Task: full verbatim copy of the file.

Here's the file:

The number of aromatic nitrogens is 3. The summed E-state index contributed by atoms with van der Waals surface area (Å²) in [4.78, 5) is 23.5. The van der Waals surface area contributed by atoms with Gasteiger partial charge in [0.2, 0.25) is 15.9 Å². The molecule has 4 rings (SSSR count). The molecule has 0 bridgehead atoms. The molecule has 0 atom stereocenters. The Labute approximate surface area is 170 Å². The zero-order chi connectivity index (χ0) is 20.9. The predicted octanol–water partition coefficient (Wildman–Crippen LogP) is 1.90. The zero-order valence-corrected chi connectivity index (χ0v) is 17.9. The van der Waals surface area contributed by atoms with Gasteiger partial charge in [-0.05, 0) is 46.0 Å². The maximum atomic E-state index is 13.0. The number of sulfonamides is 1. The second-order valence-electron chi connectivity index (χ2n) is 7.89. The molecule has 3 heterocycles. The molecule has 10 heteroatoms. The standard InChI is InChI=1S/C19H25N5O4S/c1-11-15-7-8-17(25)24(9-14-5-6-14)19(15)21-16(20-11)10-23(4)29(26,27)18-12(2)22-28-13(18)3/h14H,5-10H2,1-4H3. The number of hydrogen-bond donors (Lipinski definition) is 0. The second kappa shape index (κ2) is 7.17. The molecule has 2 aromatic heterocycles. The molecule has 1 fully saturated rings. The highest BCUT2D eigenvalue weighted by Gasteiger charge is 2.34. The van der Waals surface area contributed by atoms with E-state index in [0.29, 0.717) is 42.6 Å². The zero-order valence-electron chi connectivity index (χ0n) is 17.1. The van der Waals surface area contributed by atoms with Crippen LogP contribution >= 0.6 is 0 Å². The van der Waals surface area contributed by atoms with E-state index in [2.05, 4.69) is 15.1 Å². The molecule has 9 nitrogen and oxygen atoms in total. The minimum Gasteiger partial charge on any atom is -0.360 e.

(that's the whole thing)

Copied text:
The number of aromatic nitrogens is 3. The summed E-state index contributed by atoms with van der Waals surface area (Å²) in [4.78, 5) is 23.5. The van der Waals surface area contributed by atoms with Gasteiger partial charge in [0.2, 0.25) is 15.9 Å². The molecule has 4 rings (SSSR count). The molecule has 0 bridgehead atoms. The molecule has 0 atom stereocenters. The Labute approximate surface area is 170 Å². The zero-order chi connectivity index (χ0) is 20.9. The predicted octanol–water partition coefficient (Wildman–Crippen LogP) is 1.90. The zero-order valence-corrected chi connectivity index (χ0v) is 17.9. The van der Waals surface area contributed by atoms with Gasteiger partial charge in [-0.05, 0) is 46.0 Å². The maximum atomic E-state index is 13.0. The number of sulfonamides is 1. The second-order valence-electron chi connectivity index (χ2n) is 7.89. The molecule has 3 heterocycles. The molecule has 10 heteroatoms. The standard InChI is InChI=1S/C19H25N5O4S/c1-11-15-7-8-17(25)24(9-14-5-6-14)19(15)21-16(20-11)10-23(4)29(26,27)18-12(2)22-28-13(18)3/h14H,5-10H2,1-4H3. The number of hydrogen-bond donors (Lipinski definition) is 0. The second kappa shape index (κ2) is 7.17. The molecule has 2 aromatic heterocycles. The molecule has 1 fully saturated rings. The highest BCUT2D eigenvalue weighted by Gasteiger charge is 2.34. The van der Waals surface area contributed by atoms with E-state index in [0.29, 0.717) is 42.6 Å². The zero-order valence-electron chi connectivity index (χ0n) is 17.1. The van der Waals surface area contributed by atoms with Crippen LogP contribution >= 0.6 is 0 Å². The van der Waals surface area contributed by atoms with E-state index in [2.05, 4.69) is 15.1 Å². The molecule has 9 nitrogen and oxygen atoms in total. The minimum Gasteiger partial charge on any atom is -0.360 e.